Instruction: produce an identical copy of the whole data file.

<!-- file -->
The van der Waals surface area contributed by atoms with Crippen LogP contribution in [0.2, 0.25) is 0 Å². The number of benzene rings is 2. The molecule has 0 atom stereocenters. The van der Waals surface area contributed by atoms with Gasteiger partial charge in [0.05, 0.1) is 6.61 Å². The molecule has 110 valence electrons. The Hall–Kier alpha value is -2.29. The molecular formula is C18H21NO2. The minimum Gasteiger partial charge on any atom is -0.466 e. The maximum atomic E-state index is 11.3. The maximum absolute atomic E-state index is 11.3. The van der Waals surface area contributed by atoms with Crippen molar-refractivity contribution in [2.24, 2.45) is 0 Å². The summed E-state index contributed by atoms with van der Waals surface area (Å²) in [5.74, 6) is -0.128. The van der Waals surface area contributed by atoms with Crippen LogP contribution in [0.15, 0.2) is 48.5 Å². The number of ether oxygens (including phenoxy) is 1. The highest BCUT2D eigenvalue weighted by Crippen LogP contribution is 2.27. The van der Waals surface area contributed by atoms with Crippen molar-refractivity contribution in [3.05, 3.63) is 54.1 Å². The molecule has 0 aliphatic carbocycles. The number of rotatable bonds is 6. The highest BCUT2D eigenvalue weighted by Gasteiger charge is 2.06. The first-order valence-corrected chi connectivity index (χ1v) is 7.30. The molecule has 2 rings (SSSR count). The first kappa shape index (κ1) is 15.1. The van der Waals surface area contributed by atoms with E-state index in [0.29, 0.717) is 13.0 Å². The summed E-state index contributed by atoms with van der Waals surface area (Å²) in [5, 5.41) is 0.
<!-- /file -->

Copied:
The van der Waals surface area contributed by atoms with Crippen LogP contribution in [0.2, 0.25) is 0 Å². The number of benzene rings is 2. The molecule has 0 atom stereocenters. The van der Waals surface area contributed by atoms with Gasteiger partial charge in [0.05, 0.1) is 6.61 Å². The molecule has 110 valence electrons. The Hall–Kier alpha value is -2.29. The molecular formula is C18H21NO2. The minimum Gasteiger partial charge on any atom is -0.466 e. The maximum atomic E-state index is 11.3. The maximum absolute atomic E-state index is 11.3. The van der Waals surface area contributed by atoms with Crippen molar-refractivity contribution in [2.24, 2.45) is 0 Å². The summed E-state index contributed by atoms with van der Waals surface area (Å²) in [5.74, 6) is -0.128. The van der Waals surface area contributed by atoms with Crippen LogP contribution in [0.15, 0.2) is 48.5 Å². The number of ether oxygens (including phenoxy) is 1. The highest BCUT2D eigenvalue weighted by Crippen LogP contribution is 2.27. The van der Waals surface area contributed by atoms with Crippen molar-refractivity contribution in [3.05, 3.63) is 54.1 Å². The molecule has 0 aliphatic carbocycles. The number of rotatable bonds is 6. The highest BCUT2D eigenvalue weighted by Gasteiger charge is 2.06. The first-order valence-corrected chi connectivity index (χ1v) is 7.30. The molecule has 2 rings (SSSR count). The first kappa shape index (κ1) is 15.1. The van der Waals surface area contributed by atoms with E-state index in [0.29, 0.717) is 13.0 Å². The summed E-state index contributed by atoms with van der Waals surface area (Å²) in [5, 5.41) is 0.